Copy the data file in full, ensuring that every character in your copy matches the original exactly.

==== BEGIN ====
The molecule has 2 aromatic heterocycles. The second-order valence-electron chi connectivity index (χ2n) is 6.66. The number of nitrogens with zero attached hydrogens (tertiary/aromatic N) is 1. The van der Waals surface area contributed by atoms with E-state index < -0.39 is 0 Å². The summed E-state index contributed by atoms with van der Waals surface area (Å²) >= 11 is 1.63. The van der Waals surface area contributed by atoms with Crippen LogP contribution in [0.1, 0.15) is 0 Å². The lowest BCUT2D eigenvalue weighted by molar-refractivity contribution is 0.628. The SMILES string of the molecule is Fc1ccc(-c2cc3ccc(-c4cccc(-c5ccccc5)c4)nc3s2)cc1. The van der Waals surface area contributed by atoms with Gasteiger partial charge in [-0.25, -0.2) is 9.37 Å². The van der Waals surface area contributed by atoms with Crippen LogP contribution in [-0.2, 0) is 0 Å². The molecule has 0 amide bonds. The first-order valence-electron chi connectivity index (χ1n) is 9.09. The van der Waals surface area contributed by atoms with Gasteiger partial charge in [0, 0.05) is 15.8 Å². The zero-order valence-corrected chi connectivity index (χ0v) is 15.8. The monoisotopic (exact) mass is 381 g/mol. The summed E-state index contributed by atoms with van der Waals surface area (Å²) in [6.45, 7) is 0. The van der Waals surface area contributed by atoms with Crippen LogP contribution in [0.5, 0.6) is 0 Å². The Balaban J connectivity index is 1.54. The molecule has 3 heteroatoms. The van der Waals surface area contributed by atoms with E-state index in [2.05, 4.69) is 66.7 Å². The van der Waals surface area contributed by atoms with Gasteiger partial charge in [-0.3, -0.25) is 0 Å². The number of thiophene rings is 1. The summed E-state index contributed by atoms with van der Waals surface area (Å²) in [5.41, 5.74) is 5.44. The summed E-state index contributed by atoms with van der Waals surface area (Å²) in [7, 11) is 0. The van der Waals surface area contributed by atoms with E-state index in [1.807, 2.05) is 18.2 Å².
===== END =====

The molecule has 2 aromatic heterocycles. The second-order valence-electron chi connectivity index (χ2n) is 6.66. The number of nitrogens with zero attached hydrogens (tertiary/aromatic N) is 1. The van der Waals surface area contributed by atoms with E-state index < -0.39 is 0 Å². The summed E-state index contributed by atoms with van der Waals surface area (Å²) >= 11 is 1.63. The van der Waals surface area contributed by atoms with Crippen LogP contribution in [0.1, 0.15) is 0 Å². The lowest BCUT2D eigenvalue weighted by molar-refractivity contribution is 0.628. The SMILES string of the molecule is Fc1ccc(-c2cc3ccc(-c4cccc(-c5ccccc5)c4)nc3s2)cc1. The van der Waals surface area contributed by atoms with Gasteiger partial charge in [-0.25, -0.2) is 9.37 Å². The van der Waals surface area contributed by atoms with Crippen LogP contribution in [-0.2, 0) is 0 Å². The molecule has 0 amide bonds. The first-order valence-electron chi connectivity index (χ1n) is 9.09. The van der Waals surface area contributed by atoms with Gasteiger partial charge in [0, 0.05) is 15.8 Å². The zero-order valence-corrected chi connectivity index (χ0v) is 15.8. The monoisotopic (exact) mass is 381 g/mol. The summed E-state index contributed by atoms with van der Waals surface area (Å²) in [6.45, 7) is 0. The van der Waals surface area contributed by atoms with Crippen LogP contribution in [0.5, 0.6) is 0 Å². The Balaban J connectivity index is 1.54. The molecule has 3 heteroatoms. The van der Waals surface area contributed by atoms with E-state index in [2.05, 4.69) is 66.7 Å². The van der Waals surface area contributed by atoms with Gasteiger partial charge in [-0.3, -0.25) is 0 Å². The number of thiophene rings is 1. The summed E-state index contributed by atoms with van der Waals surface area (Å²) in [5.41, 5.74) is 5.44. The summed E-state index contributed by atoms with van der Waals surface area (Å²) in [7, 11) is 0. The van der Waals surface area contributed by atoms with E-state index in [1.807, 2.05) is 18.2 Å².